Judiciary Committee

JOINT FAVORABLE REPORT

Bill No.:

HB-5220

Title:

AN ACT CONCERNING A PROPERTY OWNER'S LIABILITY FOR THE EXPENSES OF REMOVING A FALLEN TREE OR LIMB.

Vote Date:

4/2/2014

Vote Action:

Joint Favorable Substitute

PH Date:

2/24/2014

File No.:

SPONSORS OF BILL:

Judiciary Committee

REASONS FOR BILL:

Owners of trees that fall and cause damages to the neighbor's property are not currently responsible, even if they are aware of or have been warned of the danger their tree may cause.

SUBSTITUTE LANGUAGE:

Removes language relating to an arborist inspect of the diseased or dying tree.

Provides for the written notice to the property owner to be by certified mail; that the property owner has thirty calendar days to prune or remove the tree; and that any notices provided prior to October 1, 2014, consistent with subdivision (1) of subsection (a) shall be valid notice for the purposes of Section 1.

RESPONSE FROM ADMINISTRATION/AGENCY:

None submitted.

NATURE AND SOURCES OF SUPPORT:

Representative Fred Camillo – Last year this bill passed out of Judiciary but failed in the House. Many constituents, who have had to pay for damage done by their neighbors' trees, have contacted me asking for a correction to this problem. Not only is the cost an issue for these people but often the feuds that arise. We made sure the bill is narrowly tailored and that certain conditions need to be met, namely a licensed Arborist's determination that the tree is diseased, that proper notice was given to the homeowner who owns the tree in question and that the owner of the tree in question failed to remove the tree or limbs after receiving the proper notice.

NATURE AND SOURCES OF OPPOSITION:

Connecticut Forest & Park Association, Eric Hammerling, Executive Director -

There are several reasons to oppose this bill:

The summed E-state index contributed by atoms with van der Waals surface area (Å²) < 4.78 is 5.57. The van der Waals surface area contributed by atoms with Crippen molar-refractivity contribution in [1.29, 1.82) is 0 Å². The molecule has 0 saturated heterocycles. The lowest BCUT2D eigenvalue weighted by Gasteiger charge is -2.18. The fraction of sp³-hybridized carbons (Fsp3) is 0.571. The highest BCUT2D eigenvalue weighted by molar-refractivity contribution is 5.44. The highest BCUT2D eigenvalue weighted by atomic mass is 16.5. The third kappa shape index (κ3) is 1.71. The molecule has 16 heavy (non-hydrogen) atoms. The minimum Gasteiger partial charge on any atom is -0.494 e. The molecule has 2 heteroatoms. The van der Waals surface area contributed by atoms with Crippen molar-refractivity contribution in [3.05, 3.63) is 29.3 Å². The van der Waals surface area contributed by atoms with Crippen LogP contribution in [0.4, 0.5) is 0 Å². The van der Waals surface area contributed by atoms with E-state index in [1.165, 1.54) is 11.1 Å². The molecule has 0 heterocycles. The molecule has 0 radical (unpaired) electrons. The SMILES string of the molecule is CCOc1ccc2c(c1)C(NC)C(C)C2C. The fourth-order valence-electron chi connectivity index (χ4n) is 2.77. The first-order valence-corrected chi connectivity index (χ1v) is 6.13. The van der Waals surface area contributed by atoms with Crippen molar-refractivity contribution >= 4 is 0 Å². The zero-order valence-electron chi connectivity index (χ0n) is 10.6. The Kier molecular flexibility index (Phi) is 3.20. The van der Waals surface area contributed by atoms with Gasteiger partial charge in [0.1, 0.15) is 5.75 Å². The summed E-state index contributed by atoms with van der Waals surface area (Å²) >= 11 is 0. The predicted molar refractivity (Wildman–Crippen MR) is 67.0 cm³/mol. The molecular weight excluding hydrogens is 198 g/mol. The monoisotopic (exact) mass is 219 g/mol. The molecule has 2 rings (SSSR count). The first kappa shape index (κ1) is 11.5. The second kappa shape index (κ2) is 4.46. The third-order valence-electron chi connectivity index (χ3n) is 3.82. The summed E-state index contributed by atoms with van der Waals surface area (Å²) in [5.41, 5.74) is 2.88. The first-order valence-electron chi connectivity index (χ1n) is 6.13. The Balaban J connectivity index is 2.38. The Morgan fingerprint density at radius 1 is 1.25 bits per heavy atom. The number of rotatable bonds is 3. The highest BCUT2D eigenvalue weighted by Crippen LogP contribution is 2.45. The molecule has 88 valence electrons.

1. This bill is unnecessary. Municipal tree wardens, the front lines in every community on tree management issues, already advise landowners to work together with an arborist to conduct tree risk management if circumstances require. You don't need to legislate this.

2. This bill is biased because it would provide unfair leverage to neighbors able to afford an arborist determination, and work against landowners who can't afford to either hire an arborist to give a second opinion, or to pay the expenses associated with tree or limb removal.

3. The language in Raised Bill 5220 is too loose, in particular the determination by the arborist of whether a tree or limb is “likely to fall.” This determination is certainly subjective and debatable amongst arborists, and there is no option available to the private landowner with the tree/limb on their property to contest the finding of the arborist hired by the adjoining landowner.

4. Raised Bill 5220 is unfairly stacked against a landowner who may own forest land involving many boundaries with neighbors. Removal of trees and limbs can be quite expensive, and the liability associated with these trees can compel a landowner with a large forested property to remove trees (that provide considerable societal benefits) prematurely.

For the most part, neighbor-to-neighbor squabbles over boundary trees can and should be worked out by neighbors in an amicable fashion that fits the local conditions, not in a way that can quickly become litigious and drive wedges between neighbors.

South Central Connecticut Regional Water Authority, Lori Vitagliano, Government Relations Specialist -

1. The language in the proposed bill seems to be vague and uncertain. As such, HB 5220 should be revised to focus on trees that pose a hazard to adjacent property and the identification of hazardous trees must be made by a licensed Arborist.

2. Forest, farm, or open space land should be exempt, at least if such forest, farm, or

open space land use predates the current use of the abutting property.

3. The State Vegetation Management Task Force recommendations should guide any new legislation about hazardous trees.

Reported by: Elizabeth Santangelo

Date: April 21, 2014